No other herb, or group of herbs, finds such repeated mention in the Ayurvedic system of medicine as triphala. It has become a household name in our country. As the name suggests, triphala is a combination of three important herbal fruits — amla (emblica officinalis), harad (terminalia chebula), and baheda (terminalia bellirica). The popularly known Triphala Churna is the powder of dried fruits of these herbs without their seed part. Usually, these herbs are mixed in equal quantity but references are found when their ratio has been modified as harad one part, beheda two parts and amla three parts.
The first of these fruits, amla, is the richest source of Vitamin C. According to an old Indian saying, what gold is to the minerals, amla is to the herbs. It also contains tannic acid, resinous matter, glucose, protein, cellulose and calcium. Amla is useful as stomachic, antipyretic, hair tonic, alterative and nerve-brain tonic. Anaemia, hyperacidity, urine anomalies, haemorrhages, epistaxis and gynaecological disorders are among the indications where amla is prescribed as medicine and also as a preventive, restorative and curative.
The next among this traid, baheda or vibhitaka, is a pungent, acrid and bitter fruit. It is rich in Vitamin A and has astringent, digestive, laxative, anti-allergic, anthelminitic(killer of intestinal worms) and expectorant properties. Baheda, in fruit form, is used in a number of ailments like cough, bronchitis, billiousness, inflammatory conditions of the small intestines, problems of the eye, dropsy and in the enlargement of liver and spleen.
Finally, harad or haritaki which is also known as pathya in Sanskrit is also a very prestigious herb of Ayurveda. It is a carminative, a killer of intestinal worms, a laxative, and is not only a general tonic but also a protector of the lungs. Harad contains tannin up to 30 per cent, chebulinic acid and a sufficient amount of Vitamin B complex. The use of harad is beneficial in a number of diseases like asthma, constipation, piles and sinus allergies.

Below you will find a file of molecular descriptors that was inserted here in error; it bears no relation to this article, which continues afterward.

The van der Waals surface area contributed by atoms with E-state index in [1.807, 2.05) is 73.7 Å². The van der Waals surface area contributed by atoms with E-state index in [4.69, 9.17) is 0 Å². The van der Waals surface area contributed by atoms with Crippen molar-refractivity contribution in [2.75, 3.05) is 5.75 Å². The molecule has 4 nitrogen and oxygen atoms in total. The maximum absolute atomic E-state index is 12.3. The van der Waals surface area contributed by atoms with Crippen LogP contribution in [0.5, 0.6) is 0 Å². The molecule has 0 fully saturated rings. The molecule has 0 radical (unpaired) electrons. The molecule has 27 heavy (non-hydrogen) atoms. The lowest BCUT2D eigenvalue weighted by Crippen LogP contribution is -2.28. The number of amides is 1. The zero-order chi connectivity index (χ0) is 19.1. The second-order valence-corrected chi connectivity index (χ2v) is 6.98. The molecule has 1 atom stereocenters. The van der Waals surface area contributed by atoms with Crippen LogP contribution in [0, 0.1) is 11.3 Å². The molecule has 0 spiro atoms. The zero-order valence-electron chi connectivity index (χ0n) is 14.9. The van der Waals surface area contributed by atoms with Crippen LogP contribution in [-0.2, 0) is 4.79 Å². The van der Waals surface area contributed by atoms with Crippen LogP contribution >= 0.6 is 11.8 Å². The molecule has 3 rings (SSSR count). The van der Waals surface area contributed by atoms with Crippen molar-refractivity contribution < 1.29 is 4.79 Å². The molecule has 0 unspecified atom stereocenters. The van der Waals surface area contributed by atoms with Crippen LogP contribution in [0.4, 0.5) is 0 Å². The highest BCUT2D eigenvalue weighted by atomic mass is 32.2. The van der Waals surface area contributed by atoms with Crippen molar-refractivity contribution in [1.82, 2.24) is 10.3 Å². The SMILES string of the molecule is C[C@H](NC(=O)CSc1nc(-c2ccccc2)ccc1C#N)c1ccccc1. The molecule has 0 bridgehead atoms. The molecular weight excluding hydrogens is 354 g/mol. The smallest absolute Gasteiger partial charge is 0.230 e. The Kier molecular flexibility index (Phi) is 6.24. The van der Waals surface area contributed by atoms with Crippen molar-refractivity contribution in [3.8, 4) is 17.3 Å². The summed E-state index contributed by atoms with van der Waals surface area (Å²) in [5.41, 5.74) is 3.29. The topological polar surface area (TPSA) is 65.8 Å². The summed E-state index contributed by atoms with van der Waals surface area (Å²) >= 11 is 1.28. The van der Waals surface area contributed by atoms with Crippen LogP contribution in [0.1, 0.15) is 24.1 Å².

When these three fruits are mixed together, an excellent combination is achieved which can cure all the three vitiated doshas like, vata, pitta and kapha. Triphala is used as a medicine as well as a rejuvenating agent. Its use removes toxins and various other undesirable accumulations from the body. Triphala is known to nourish the tissues by increasing digestion and assimilation and, while regulating the metabolism, it strengthens all physiological systems. It also acts as a very good antioxidant.
Triphala helps one to recover from anaemia, indigestion, bowel toxicity and constipation. Its use is also beneficial in chronic lung disease, skin disorders, eye problems, hypertension and conditions where cholesterol is raised. Ayurvedic texts are replete with references where distinction is made according to disease and the use of triphala is prescribed with different anupaan or modes. However, if it is to be taken in the morning, one should mix it in honey. During daytime it should be taken with warm water and at bedtime with warm milk. Its average daily dose varies from two to five gms.
By Dr R. Vatsyayan